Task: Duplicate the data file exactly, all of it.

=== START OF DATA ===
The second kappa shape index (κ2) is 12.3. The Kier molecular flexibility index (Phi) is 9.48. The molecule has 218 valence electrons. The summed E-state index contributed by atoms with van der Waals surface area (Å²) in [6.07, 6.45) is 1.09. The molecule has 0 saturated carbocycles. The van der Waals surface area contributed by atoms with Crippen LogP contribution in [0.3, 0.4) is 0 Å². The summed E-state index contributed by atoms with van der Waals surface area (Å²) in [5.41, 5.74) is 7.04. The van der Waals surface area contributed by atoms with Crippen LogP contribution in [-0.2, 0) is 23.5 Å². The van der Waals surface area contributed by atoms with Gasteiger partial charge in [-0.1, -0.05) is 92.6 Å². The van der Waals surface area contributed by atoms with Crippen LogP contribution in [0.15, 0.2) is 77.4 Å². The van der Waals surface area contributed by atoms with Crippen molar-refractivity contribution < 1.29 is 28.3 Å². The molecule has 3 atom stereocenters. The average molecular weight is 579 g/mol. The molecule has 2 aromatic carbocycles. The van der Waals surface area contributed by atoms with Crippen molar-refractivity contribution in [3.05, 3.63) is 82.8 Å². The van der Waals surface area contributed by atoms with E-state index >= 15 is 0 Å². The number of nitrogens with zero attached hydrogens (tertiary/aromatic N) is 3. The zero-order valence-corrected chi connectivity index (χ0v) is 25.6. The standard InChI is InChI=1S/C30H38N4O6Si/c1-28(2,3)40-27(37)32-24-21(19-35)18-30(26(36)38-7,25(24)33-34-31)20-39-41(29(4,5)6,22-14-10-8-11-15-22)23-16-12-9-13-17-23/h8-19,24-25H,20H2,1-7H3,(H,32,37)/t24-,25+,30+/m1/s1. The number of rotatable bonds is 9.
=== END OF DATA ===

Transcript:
The second kappa shape index (κ2) is 12.3. The Kier molecular flexibility index (Phi) is 9.48. The molecule has 218 valence electrons. The summed E-state index contributed by atoms with van der Waals surface area (Å²) in [6.07, 6.45) is 1.09. The molecule has 0 saturated carbocycles. The van der Waals surface area contributed by atoms with Crippen LogP contribution in [0.3, 0.4) is 0 Å². The summed E-state index contributed by atoms with van der Waals surface area (Å²) in [5.41, 5.74) is 7.04. The van der Waals surface area contributed by atoms with Crippen LogP contribution in [-0.2, 0) is 23.5 Å². The van der Waals surface area contributed by atoms with Gasteiger partial charge in [-0.1, -0.05) is 92.6 Å². The van der Waals surface area contributed by atoms with Crippen LogP contribution in [0.15, 0.2) is 77.4 Å². The van der Waals surface area contributed by atoms with Crippen molar-refractivity contribution < 1.29 is 28.3 Å². The molecule has 3 atom stereocenters. The average molecular weight is 579 g/mol. The molecule has 2 aromatic carbocycles. The van der Waals surface area contributed by atoms with Crippen molar-refractivity contribution in [3.05, 3.63) is 82.8 Å². The van der Waals surface area contributed by atoms with E-state index >= 15 is 0 Å². The number of nitrogens with zero attached hydrogens (tertiary/aromatic N) is 3. The zero-order valence-corrected chi connectivity index (χ0v) is 25.6. The standard InChI is InChI=1S/C30H38N4O6Si/c1-28(2,3)40-27(37)32-24-21(19-35)18-30(26(36)38-7,25(24)33-34-31)20-39-41(29(4,5)6,22-14-10-8-11-15-22)23-16-12-9-13-17-23/h8-19,24-25H,20H2,1-7H3,(H,32,37)/t24-,25+,30+/m1/s1. The number of rotatable bonds is 9.